“In general, the contracting party’s duty of good faith establishes nothing like the full panoply of fiduciary obligations. Judge Posner says as much in one of his judicial opinions: ‘The particular confusion to which the vaguely moralistic overtones of ‘good faith’ give rise is the belief that every contract establishes a fiduciary relationship. A fiduciary is required to treat his principal as if the principal were he, and therefore he may not take advantage of the principal’s incapacity, ignorance, inexperience, or even naivetÃ© … But it is unlikely that Wisconsin wishes, in the name of good faith, to make every contract signatory his brother’s keeper … In fact the law contemplates that people frequently will take advantage of the ignorance of those with whom they contract, without thereby incurring liability … [E]ven after you have signed a contract, you are not obliged to become an altruist toward the other party.'”
The UTC, recognizes that “most of American trust law consists of rules subject to override by the terms of the trust” and therefore it addresses what cannot be overridden. Under the UTC other “higher” fiduciary standards apply unless otherwise changed by the agreement. Under RUPA and ReRULPA the good faith standard controls unless the agreement states otherwise. A general fiduciary duty will only govern conduct if the partnership agreement mandates such a standard of conduct.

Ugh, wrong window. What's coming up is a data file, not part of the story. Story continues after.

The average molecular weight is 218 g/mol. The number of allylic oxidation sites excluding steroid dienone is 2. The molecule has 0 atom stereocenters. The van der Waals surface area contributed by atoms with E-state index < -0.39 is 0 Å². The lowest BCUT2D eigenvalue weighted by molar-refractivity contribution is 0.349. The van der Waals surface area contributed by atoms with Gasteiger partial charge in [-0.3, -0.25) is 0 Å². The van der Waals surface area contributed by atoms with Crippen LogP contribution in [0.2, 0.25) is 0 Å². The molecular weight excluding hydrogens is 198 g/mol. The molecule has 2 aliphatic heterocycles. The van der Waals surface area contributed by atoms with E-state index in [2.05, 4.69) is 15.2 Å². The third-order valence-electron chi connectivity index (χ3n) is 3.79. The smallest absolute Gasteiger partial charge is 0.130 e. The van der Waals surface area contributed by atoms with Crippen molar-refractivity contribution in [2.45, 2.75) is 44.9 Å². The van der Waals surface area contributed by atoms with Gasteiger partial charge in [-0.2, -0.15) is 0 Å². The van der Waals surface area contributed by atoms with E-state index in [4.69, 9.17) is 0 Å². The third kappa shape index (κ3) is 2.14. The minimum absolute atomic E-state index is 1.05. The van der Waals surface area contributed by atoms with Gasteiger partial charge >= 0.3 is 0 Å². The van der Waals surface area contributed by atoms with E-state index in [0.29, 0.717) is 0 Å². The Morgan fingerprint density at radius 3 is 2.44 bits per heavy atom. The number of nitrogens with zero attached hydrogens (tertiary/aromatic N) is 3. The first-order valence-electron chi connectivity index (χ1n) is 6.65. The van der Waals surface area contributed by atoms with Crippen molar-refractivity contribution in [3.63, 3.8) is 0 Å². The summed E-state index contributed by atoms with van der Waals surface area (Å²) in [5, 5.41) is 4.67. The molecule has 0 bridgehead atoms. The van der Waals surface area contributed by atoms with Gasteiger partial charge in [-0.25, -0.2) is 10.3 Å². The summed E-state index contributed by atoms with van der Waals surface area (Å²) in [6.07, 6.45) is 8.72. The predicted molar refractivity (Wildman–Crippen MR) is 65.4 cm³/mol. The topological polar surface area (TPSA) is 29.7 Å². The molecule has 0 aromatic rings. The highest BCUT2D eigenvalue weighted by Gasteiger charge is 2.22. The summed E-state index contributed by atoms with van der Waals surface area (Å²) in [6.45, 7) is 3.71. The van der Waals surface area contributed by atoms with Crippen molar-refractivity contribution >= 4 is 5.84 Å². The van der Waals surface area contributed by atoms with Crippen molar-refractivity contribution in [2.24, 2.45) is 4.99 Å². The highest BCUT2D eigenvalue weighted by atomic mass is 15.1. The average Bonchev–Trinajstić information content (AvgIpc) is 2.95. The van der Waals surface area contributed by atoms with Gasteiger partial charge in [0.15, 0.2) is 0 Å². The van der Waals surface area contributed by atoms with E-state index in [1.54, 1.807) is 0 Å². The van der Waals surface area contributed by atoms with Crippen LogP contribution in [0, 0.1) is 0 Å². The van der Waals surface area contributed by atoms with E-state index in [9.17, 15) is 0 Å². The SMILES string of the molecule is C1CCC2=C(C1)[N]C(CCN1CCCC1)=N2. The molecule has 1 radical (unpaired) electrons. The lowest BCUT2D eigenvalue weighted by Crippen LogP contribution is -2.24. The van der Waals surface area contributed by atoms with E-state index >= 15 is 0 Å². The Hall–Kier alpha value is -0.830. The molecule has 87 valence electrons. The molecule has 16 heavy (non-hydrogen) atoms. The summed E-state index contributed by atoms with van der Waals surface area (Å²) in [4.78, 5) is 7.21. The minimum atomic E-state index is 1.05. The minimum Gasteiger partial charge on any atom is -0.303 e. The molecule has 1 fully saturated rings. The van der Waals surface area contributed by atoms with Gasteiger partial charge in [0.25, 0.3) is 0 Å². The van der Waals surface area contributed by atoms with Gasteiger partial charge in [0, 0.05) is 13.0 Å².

Donald J. Weidner, “The Revised Uniform Partnership Act Midstream: Major Policy Decisions,” 21 U. Toledo L. Rev. 825, 827-8 (1990). Professor Weidner is the Reporter for the Revised Uniform Partnership Act.  Charles W. Murdock, “Limited Liability Companies in the Decade of the 1990s: Legislative and Case Law Developments and Their Implications for the Future,” 56 Bus. Lawyer 499, 530 (Feb. 2001).  “ReRULPA” to distinguish it from the 1982 revision.  RUPA (1997) § 404, Comment. Section 404 of RULPA and Section 408 of RULPA are set forth in the appendix hereto.  Karen E. Boxx, “Of Punctilios and Paybacks: the Duty of Loyalty under the Uniform Trust Code,” 67 Mo. L. Rev. 279, 2820 (2002).  David M. English, “The Uniform Trust Code (2000): Significant Provision and Policy Issues,” 67 Mo. L. Rev. 143, 148 (2002). Also, according to its Reporter: “The UTC was drafted in close coordination with this (the third) revision of the Restatement of Trusts to the extent that a significant minority, if not majority, of the UTC provisions could be described as a modification of the Restatement.”  UTC § 802, “Duty of Loyalty.” This section lists certain exceptions to the general rule – all exceptions carved out by the cases interpreting the duty at common law.  UTC Section 105(b).  UTC § 801.  John H. Langbein, “Mandatory Rules in the Law of Trusts,” 98 Northwestern Univ. L. Rev. 1105, footnote 96 (2004).  Langbein, “The Contractarian Basis of the Law of Trusts, John H. Langbein, “The Contractarian Basis of the Land of Trusts,” 105 Yale L.Rev. 625, 655 (1995).  Scott Fitzgibbon, “Fiduciary Relationships are not Contracts,” 82 Marq. L. Rev. 303, 324 (1999).  David English at 154.